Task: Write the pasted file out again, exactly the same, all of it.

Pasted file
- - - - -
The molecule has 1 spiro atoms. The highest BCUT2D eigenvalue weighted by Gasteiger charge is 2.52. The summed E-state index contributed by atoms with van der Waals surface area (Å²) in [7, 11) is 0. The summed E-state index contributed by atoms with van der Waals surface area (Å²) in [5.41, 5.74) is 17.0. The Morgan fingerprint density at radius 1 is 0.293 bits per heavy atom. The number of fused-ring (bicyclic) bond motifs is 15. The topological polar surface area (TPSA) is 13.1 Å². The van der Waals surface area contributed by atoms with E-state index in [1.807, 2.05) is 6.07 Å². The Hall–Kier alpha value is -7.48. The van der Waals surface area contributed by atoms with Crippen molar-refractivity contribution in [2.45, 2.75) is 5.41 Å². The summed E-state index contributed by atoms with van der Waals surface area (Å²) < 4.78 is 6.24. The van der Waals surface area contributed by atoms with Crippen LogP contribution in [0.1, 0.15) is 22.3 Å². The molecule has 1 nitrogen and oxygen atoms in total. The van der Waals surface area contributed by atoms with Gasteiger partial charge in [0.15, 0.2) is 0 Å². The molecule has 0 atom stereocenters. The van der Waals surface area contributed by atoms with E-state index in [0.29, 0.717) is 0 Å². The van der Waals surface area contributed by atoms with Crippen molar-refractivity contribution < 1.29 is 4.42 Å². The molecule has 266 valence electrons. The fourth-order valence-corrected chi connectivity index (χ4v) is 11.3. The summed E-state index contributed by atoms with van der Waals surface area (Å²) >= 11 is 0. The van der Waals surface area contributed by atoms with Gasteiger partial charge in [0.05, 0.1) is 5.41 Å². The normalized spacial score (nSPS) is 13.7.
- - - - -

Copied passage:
The molecule has 1 spiro atoms. The highest BCUT2D eigenvalue weighted by Gasteiger charge is 2.52. The summed E-state index contributed by atoms with van der Waals surface area (Å²) in [7, 11) is 0. The summed E-state index contributed by atoms with van der Waals surface area (Å²) in [5.41, 5.74) is 17.0. The Morgan fingerprint density at radius 1 is 0.293 bits per heavy atom. The number of fused-ring (bicyclic) bond motifs is 15. The topological polar surface area (TPSA) is 13.1 Å². The van der Waals surface area contributed by atoms with E-state index in [1.807, 2.05) is 6.07 Å². The Hall–Kier alpha value is -7.48. The van der Waals surface area contributed by atoms with Crippen molar-refractivity contribution in [2.45, 2.75) is 5.41 Å². The summed E-state index contributed by atoms with van der Waals surface area (Å²) < 4.78 is 6.24. The van der Waals surface area contributed by atoms with Crippen LogP contribution in [0.1, 0.15) is 22.3 Å². The molecule has 1 nitrogen and oxygen atoms in total. The van der Waals surface area contributed by atoms with Gasteiger partial charge in [0.15, 0.2) is 0 Å². The molecule has 0 atom stereocenters. The van der Waals surface area contributed by atoms with E-state index in [0.29, 0.717) is 0 Å². The van der Waals surface area contributed by atoms with Crippen molar-refractivity contribution < 1.29 is 4.42 Å². The molecule has 266 valence electrons. The fourth-order valence-corrected chi connectivity index (χ4v) is 11.3. The summed E-state index contributed by atoms with van der Waals surface area (Å²) >= 11 is 0. The van der Waals surface area contributed by atoms with Gasteiger partial charge in [0.05, 0.1) is 5.41 Å². The normalized spacial score (nSPS) is 13.7.